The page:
16 Things Every Traveler Should Know Before Their First Trip to Shanghai

Shanghai Streets; Xiquinho Silva/Flickr

Shanghai Streets; Xiquinho Silva/Flickr

Shanghai is often described as both the Paris and New York of the East, which should hint at its status as China’s premier international metropolis. Modern, cultured, and packed with people (the population of 26 million is more than double that of Paris and New York City combined!), Shanghai offers visitors an experience unlike many other cities in the world. However, a trip to the country’s biggest city can be daunting, which is why we’re here to prepare you. Forget your preconceptions and arrive armed with these 16 things everyone should know before traveling to Shanghai. 


1. Download a VPN (Virtual Private Network) before you arrive.

Michael Davis-Burchat/Flickr

Michael Davis-Burchat/Flickr

Google, Facebook, and Twitter are all blocked in China, making communication with folks back home difficult — not to mention ruling out your go-to method for finding things to do in a new city. To get around this problem, you can pay for a VPN, which will hide your IP address and allow you to access China’s censored websites and browsers. 

2. The Wi-Fi can be spotty.

When you’re away from your hotel, you’ll find that the internet connection can be a bit shaky in places. While paid Wi-Fi is easy to find, you often need a Chinese cell phone to access the internet. And as for free Wi-Fi, lots of people don’t trust the networks, as they require you to add personal details. Taking this into account, make sure to download off-line maps (and any other information you might need) at your hotel before heading out.

3. Get a translation app.

Xuhui, Shanghai; Hans-Johnson/Flickr

Xuhui, Shanghai; Hans-Johnson/Flickr

Translation apps may not be perfect, but when you’re in a restaurant with no English speakers, no English menu, and no pictures, it will be a lifeline. It may also give you the confidence to head to local restaurants that might seem a little daunting from the outside, but have excellent dumplings within.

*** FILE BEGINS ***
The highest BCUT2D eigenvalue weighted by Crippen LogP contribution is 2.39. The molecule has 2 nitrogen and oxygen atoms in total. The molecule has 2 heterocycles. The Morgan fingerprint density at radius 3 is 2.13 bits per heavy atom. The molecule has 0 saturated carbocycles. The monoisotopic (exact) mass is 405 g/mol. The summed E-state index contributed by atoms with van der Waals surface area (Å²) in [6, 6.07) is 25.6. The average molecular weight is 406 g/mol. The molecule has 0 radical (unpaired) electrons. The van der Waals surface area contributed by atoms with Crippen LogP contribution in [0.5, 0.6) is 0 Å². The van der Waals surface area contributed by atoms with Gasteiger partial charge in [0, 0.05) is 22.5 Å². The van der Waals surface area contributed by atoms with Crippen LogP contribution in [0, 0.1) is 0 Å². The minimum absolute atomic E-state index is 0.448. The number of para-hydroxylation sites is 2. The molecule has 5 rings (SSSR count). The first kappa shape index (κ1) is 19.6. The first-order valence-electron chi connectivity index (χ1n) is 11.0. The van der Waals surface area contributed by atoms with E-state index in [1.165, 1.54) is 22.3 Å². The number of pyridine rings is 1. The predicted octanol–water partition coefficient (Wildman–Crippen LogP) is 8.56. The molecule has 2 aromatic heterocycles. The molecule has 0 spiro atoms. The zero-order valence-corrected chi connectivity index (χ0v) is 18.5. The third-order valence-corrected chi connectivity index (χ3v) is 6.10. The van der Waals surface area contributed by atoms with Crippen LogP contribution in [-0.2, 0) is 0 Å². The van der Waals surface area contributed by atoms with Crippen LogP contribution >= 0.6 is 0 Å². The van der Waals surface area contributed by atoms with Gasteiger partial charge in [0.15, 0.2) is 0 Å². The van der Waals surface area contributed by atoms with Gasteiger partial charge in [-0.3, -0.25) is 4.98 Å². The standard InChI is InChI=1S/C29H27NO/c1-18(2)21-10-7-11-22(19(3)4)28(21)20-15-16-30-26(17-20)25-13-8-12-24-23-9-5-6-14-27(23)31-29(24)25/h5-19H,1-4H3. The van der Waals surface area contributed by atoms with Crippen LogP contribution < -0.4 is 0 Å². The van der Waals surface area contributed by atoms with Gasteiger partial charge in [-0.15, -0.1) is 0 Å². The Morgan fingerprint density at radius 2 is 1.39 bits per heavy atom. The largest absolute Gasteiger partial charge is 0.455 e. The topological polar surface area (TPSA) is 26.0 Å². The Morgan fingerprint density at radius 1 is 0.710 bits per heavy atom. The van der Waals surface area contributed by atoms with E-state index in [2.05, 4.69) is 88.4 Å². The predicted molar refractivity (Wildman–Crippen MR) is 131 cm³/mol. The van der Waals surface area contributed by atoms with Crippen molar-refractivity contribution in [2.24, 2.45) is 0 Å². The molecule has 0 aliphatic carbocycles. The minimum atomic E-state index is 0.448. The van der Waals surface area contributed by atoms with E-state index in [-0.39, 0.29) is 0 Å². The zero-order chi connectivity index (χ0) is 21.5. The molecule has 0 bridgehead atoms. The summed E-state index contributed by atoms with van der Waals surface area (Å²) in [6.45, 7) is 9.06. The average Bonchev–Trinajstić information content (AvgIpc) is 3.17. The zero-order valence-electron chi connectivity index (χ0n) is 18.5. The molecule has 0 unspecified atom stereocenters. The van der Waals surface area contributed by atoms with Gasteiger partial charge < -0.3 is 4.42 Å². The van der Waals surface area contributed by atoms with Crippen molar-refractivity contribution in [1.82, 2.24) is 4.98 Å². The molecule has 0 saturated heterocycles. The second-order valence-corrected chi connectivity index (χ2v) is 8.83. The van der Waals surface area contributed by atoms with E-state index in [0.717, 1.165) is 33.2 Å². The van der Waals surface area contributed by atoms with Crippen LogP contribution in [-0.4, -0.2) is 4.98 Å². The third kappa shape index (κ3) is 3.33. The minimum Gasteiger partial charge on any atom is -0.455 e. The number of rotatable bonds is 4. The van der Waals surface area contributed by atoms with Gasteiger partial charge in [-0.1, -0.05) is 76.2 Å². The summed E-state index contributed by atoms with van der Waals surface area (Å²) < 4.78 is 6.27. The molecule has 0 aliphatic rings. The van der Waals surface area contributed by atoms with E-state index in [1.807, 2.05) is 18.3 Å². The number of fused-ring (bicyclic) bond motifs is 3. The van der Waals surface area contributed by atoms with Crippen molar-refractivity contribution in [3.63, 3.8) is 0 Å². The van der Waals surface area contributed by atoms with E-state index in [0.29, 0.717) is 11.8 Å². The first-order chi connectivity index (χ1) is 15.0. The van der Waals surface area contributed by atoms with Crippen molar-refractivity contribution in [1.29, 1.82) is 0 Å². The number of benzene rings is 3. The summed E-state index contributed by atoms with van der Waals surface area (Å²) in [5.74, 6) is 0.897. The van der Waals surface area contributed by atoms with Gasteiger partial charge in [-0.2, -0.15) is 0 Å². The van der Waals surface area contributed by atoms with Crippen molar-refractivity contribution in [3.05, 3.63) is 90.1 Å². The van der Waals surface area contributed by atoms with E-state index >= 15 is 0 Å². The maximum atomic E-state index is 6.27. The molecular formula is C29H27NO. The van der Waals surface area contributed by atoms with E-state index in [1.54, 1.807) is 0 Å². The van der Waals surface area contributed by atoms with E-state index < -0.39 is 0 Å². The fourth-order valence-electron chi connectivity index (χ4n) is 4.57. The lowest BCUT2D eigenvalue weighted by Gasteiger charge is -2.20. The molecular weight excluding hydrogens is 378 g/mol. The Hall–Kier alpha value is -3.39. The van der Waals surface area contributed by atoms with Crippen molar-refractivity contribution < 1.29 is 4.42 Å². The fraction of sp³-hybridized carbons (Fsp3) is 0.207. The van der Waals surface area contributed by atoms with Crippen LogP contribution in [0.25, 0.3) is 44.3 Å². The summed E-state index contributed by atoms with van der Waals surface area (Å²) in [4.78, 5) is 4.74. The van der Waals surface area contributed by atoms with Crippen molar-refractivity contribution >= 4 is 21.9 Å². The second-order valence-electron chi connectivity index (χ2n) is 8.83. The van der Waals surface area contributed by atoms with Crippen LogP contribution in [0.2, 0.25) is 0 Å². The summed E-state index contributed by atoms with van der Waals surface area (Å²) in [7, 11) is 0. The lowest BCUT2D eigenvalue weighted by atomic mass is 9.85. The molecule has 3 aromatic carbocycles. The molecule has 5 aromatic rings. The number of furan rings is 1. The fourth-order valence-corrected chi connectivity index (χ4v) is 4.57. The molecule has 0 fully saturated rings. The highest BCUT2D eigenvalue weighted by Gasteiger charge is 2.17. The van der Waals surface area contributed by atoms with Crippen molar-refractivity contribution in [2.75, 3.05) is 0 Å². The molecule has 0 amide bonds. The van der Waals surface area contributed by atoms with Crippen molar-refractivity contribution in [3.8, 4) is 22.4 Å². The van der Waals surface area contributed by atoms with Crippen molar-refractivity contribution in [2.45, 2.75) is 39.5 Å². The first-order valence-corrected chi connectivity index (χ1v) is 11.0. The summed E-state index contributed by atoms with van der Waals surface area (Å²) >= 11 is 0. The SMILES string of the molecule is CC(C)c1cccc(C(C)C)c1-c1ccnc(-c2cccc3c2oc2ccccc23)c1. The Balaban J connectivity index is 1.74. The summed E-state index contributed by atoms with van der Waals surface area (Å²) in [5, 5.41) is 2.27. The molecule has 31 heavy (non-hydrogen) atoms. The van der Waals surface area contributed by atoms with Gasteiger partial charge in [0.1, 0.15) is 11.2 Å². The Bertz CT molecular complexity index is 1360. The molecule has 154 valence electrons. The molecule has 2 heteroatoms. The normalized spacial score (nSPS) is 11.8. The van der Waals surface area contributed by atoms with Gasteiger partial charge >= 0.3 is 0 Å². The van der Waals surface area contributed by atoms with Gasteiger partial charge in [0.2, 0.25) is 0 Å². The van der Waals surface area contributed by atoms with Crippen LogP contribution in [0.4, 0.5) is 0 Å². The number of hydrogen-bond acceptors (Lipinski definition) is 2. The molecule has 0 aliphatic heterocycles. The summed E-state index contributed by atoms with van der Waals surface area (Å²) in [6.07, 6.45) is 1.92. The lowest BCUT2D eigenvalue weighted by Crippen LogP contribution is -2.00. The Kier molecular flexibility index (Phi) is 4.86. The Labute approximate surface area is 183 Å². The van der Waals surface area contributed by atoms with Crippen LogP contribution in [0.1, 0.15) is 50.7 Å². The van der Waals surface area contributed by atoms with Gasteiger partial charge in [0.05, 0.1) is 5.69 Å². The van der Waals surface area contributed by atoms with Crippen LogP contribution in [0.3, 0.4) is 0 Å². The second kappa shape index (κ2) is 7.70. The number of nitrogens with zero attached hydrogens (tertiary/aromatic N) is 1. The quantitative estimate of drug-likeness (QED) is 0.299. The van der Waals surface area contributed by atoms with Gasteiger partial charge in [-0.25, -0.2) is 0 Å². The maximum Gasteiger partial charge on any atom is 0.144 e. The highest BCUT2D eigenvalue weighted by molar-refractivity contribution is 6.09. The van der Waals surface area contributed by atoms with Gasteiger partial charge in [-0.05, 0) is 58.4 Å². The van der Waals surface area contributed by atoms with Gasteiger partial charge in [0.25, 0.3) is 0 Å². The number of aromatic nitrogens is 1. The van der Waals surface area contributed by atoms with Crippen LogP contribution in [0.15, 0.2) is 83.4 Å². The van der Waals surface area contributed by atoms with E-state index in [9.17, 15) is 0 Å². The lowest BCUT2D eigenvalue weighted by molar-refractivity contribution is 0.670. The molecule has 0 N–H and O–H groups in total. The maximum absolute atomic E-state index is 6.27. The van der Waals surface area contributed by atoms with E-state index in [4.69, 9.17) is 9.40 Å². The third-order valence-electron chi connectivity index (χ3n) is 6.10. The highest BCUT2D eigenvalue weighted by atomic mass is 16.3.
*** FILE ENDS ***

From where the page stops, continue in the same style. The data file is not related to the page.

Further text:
4. Don’t drink the tap water.

Despite any claims that the water is safe to drink in Shanghai, we would advise against guzzling down the tap water here. It may not be sterilized, and the chances of metals finding their way into the water supply in Shanghai is high. 

5. Always carry cash.

Chinese Yuan; Faungg's Photos/Flickr

Chinese Yuan; Faungg’s Photos/Flickr

Shanghai is a major world city with a huge financial center, but cash remains a large part of day-to-day life. Lots of places don’t accept credit cards, and although you’ll likely see a lot of people using WeChat, you need a Chinese bank account to set up WeChat Pay.

6. You don’t need to tip.

People in Shanghai don’t tip, but if you want to say thank you to your housekeeper or taxi driver in the form of cash, go ahead — it’s up to you, but not expected. The one place you’ll see gratuity is in high-end restaurants, where a service charge might be added to the bill.

7. There are some great day trips from Shanghai.

Suzhou; Roberto Franceschini/Flickr

Suzhou; Roberto Franceschini/Flickr

Trains are relatively easy to navigate (just know where you’re going and have the destination written down before arriving at the train station), so try to take a day trip out of the city, if you have time. Explore the canals of Suzhou (25 minutes by train) or head to Nanxiang for dumplings and temples (45 minutes by train).